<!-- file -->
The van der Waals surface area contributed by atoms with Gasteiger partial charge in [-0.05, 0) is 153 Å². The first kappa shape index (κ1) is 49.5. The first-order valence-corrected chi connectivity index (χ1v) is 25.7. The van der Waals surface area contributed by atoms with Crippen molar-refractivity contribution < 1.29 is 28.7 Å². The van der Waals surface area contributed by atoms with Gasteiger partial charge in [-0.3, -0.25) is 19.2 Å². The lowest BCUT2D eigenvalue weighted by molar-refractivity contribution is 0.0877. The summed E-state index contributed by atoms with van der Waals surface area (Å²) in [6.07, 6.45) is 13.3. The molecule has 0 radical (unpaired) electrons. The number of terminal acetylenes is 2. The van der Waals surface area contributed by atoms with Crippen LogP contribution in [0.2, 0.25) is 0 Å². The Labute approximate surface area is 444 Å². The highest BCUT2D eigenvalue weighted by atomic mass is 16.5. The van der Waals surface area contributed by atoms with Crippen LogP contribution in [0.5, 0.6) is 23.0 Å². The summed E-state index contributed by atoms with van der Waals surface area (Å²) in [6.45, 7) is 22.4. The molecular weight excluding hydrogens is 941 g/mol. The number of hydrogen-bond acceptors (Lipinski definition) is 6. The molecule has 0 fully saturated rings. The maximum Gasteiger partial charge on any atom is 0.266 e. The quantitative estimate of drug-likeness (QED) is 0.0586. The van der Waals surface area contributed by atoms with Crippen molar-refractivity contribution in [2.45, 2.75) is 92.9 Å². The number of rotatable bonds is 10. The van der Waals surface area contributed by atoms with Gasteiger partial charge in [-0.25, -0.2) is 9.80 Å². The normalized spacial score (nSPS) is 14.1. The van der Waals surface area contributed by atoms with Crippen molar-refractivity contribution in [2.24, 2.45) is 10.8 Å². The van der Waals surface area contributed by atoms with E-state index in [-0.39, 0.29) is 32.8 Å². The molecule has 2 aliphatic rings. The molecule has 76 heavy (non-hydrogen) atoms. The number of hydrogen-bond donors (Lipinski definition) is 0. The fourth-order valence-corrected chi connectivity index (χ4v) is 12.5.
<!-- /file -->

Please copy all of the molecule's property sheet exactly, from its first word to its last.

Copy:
The van der Waals surface area contributed by atoms with Gasteiger partial charge in [-0.05, 0) is 153 Å². The first kappa shape index (κ1) is 49.5. The first-order valence-corrected chi connectivity index (χ1v) is 25.7. The van der Waals surface area contributed by atoms with Crippen molar-refractivity contribution < 1.29 is 28.7 Å². The van der Waals surface area contributed by atoms with Gasteiger partial charge in [-0.3, -0.25) is 19.2 Å². The lowest BCUT2D eigenvalue weighted by molar-refractivity contribution is 0.0877. The summed E-state index contributed by atoms with van der Waals surface area (Å²) in [6.07, 6.45) is 13.3. The molecule has 0 radical (unpaired) electrons. The number of terminal acetylenes is 2. The van der Waals surface area contributed by atoms with Crippen LogP contribution in [0.2, 0.25) is 0 Å². The Labute approximate surface area is 444 Å². The highest BCUT2D eigenvalue weighted by atomic mass is 16.5. The van der Waals surface area contributed by atoms with Crippen LogP contribution in [0.5, 0.6) is 23.0 Å². The summed E-state index contributed by atoms with van der Waals surface area (Å²) in [6.45, 7) is 22.4. The molecular weight excluding hydrogens is 941 g/mol. The number of hydrogen-bond acceptors (Lipinski definition) is 6. The molecule has 0 fully saturated rings. The maximum Gasteiger partial charge on any atom is 0.266 e. The quantitative estimate of drug-likeness (QED) is 0.0586. The van der Waals surface area contributed by atoms with Crippen molar-refractivity contribution in [2.45, 2.75) is 92.9 Å². The number of rotatable bonds is 10. The van der Waals surface area contributed by atoms with Gasteiger partial charge in [-0.25, -0.2) is 9.80 Å². The normalized spacial score (nSPS) is 14.1. The van der Waals surface area contributed by atoms with Crippen molar-refractivity contribution in [2.24, 2.45) is 10.8 Å². The van der Waals surface area contributed by atoms with E-state index in [-0.39, 0.29) is 32.8 Å². The molecule has 2 aliphatic rings. The molecule has 76 heavy (non-hydrogen) atoms. The number of hydrogen-bond donors (Lipinski definition) is 0. The fourth-order valence-corrected chi connectivity index (χ4v) is 12.5.